A sign of hope on cross-strait
links By Craig Meer
TAIPEI - It's no surprise that the spate
of scandals shaking Taiwan's President Chen
Shui-bian's hold on power are bringing smiles to
the leaders in Beijing. But it could turn out to
be far more important that the resultant shift in
policymaking authority in Taipei is already making
a difference in cross-strait business links.
was shown most tellingly in last week's
announcement by Taiwan's Mainland Affairs Council
(MAC) on expansion and normalization of
cross-strait charter flights. Then this Tuesday, a
statement by Chen himself showed a remarkable
change in tone that should warm the hearts of
Taiwanese doing business on the mainland. All this
is happening just as commentators were about
to write off completely
the economic credentials of the Chen
week's decision [by the MAC on charter flights]
indicates the government is starting to change its
attitude toward cross-strait relations and is
becoming more open," Wu Ching-han, a market
analyst at Grand Cathay Securities in Taipei, told
Asia Times Online. "Taiwanese Premier Su
Tseng-chang is more liberal in his outlook, and
because of the recent scandals, which saw Chen
step back from policymaking, Su has been given a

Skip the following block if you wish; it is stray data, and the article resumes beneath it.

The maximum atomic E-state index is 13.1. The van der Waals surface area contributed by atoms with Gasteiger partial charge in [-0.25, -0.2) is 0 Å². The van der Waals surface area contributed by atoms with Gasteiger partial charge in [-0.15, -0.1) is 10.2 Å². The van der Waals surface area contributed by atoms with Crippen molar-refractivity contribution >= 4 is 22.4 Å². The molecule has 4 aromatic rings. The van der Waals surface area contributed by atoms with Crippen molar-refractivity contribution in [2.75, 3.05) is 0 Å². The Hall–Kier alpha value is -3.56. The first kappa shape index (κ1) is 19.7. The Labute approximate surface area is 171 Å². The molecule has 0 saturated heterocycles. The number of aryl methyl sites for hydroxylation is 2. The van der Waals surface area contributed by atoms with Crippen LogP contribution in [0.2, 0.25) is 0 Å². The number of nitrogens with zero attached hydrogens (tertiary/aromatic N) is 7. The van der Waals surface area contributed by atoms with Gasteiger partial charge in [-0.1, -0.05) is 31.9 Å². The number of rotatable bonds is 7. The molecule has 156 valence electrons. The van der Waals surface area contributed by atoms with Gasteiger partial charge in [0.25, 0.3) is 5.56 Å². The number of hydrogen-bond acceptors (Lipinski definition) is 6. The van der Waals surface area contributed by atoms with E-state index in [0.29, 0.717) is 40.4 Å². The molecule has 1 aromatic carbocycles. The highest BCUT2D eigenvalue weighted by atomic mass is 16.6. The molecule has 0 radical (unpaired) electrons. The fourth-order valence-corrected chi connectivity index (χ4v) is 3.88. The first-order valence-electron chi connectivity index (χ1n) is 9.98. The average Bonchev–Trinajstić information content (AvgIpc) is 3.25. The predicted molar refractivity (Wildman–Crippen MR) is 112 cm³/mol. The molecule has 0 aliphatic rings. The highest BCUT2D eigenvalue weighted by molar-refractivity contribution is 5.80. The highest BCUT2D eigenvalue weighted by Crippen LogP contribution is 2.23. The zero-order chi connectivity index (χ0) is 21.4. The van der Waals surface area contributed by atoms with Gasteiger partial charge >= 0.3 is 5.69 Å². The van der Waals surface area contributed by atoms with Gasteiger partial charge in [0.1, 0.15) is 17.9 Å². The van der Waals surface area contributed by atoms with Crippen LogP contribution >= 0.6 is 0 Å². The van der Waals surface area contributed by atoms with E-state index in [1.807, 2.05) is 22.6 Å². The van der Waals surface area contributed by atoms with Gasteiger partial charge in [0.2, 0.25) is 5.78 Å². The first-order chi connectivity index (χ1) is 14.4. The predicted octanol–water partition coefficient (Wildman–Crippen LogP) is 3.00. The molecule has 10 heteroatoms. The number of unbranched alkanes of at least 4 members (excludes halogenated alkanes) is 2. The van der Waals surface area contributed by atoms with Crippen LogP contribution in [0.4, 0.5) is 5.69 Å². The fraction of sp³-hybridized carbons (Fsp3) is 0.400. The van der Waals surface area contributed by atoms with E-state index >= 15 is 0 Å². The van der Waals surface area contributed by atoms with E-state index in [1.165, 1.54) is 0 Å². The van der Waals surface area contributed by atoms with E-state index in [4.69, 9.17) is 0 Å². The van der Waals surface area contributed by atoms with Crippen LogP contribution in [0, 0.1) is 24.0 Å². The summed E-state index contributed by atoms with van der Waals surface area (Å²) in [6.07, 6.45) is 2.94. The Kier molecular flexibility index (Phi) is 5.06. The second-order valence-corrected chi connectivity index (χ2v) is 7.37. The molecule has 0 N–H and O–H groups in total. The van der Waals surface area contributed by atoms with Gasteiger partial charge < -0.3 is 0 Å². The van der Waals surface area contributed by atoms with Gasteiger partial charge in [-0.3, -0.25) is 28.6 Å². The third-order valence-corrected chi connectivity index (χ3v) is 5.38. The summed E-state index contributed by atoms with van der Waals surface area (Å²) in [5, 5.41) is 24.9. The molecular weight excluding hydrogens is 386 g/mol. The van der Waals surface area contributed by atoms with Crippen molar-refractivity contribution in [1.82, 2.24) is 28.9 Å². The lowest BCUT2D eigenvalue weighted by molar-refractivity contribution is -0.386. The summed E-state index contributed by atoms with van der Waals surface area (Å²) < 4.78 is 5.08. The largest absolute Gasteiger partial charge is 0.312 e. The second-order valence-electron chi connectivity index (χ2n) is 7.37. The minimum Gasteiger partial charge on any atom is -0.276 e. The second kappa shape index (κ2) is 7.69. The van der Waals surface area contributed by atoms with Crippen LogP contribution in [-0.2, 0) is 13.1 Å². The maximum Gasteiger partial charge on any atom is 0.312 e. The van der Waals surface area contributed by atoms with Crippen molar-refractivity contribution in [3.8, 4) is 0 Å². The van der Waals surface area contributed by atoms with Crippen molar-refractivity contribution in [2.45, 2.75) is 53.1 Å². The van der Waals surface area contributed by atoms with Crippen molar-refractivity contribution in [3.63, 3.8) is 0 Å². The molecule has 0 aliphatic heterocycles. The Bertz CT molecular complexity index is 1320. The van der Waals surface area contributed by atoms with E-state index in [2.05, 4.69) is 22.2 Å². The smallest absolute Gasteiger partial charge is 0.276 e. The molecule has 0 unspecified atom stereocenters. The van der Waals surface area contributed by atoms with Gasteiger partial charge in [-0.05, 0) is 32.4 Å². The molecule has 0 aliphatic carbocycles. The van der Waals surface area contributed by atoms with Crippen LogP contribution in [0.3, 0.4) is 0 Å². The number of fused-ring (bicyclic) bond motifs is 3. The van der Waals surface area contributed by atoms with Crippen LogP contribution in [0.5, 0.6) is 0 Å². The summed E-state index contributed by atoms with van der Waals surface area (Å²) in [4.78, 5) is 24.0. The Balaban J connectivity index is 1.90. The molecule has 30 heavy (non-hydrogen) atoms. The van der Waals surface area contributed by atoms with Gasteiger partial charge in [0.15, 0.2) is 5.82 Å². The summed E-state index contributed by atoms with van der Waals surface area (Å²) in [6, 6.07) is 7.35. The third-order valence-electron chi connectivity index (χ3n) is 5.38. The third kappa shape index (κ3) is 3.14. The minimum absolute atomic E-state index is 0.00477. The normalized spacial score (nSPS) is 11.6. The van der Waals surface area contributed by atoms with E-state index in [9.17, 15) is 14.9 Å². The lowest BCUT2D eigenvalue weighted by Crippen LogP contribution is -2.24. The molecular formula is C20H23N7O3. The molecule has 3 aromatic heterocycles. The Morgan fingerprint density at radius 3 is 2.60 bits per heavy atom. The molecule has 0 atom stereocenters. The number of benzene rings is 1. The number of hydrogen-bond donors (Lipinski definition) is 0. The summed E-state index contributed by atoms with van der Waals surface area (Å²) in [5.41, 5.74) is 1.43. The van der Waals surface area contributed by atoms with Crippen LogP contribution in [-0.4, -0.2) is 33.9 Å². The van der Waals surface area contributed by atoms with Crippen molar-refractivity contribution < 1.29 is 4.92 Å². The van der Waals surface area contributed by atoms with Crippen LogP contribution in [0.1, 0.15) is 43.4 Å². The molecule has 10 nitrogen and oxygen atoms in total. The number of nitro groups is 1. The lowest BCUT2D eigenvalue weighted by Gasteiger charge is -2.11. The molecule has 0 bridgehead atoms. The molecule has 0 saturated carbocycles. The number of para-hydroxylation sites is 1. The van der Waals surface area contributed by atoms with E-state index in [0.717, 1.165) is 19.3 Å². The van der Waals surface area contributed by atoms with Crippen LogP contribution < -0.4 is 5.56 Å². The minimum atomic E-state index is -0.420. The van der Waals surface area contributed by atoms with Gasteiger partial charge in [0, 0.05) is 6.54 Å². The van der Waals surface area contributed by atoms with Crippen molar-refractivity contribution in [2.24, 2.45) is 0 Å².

chance to pursue this kind of reform."
Chen's family has been embroiled in a
series of scandals in the past few months, and
three weeks ago he handed over "most" of his
formal powers to the more liberal Su. The move
failed to satisfy Chen's legislative critics, who
last week commenced a symbolic recall motion
against the president. Although the motion is
assured of failure - it requires a two-thirds
majority to pass and then must be ratified by a
national referendum - the likelihood of Chen
reasserting full presidential authority between
now and the end of his term in early 2008 is slim.
Official contact between the two sides of
the Taiwan Strait has been frozen since the
conclusion of the Chinese Civil War in the late
1940s. Indirect contact only became possible in
the late 1980s when a partial thawing of
cross-strait tensions saw Taiwanese visitors flock
to mainland China through a third country or
region, usually Hong Kong.
For a couple of
years now, the two sides have allowed a small
number of direct charter flights over the Lunar
New Year holiday so Taiwanese business people on
the mainland can travel home for the holidays - an
annual event that has had symbolic but not
substantive importance. All in all, "closure" has
been the ruling policy paradigm.
June 14 announcement by MAC chairman Joseph Wu
suggests this is about to change.
new agreement negotiated between Taipei and
Beijing, Taiwanese firms based in mainland China
will be allowed to commission cargo flights to
ship merchandise to their mainland operations, and
the New Year passenger flights will be expanded to
encompass three other holidays on the Chinese
calendar: Tomb-Sweeping Day, the Dragon Boat
Festival and the Mid-Autumn Festival.
initiative, though unspectacular at first glance,
has been a long time coming and is real progress
in a policy area that counts advances in inches
rather than miles.
"The two sides have
been talking for a long time to get to this point,
and the latest announcement represents the
culmination of a lot of effort. It's one small
step in an ongoing process," said MAC deputy
commissioner Liu De-xun. "Of course, it's not as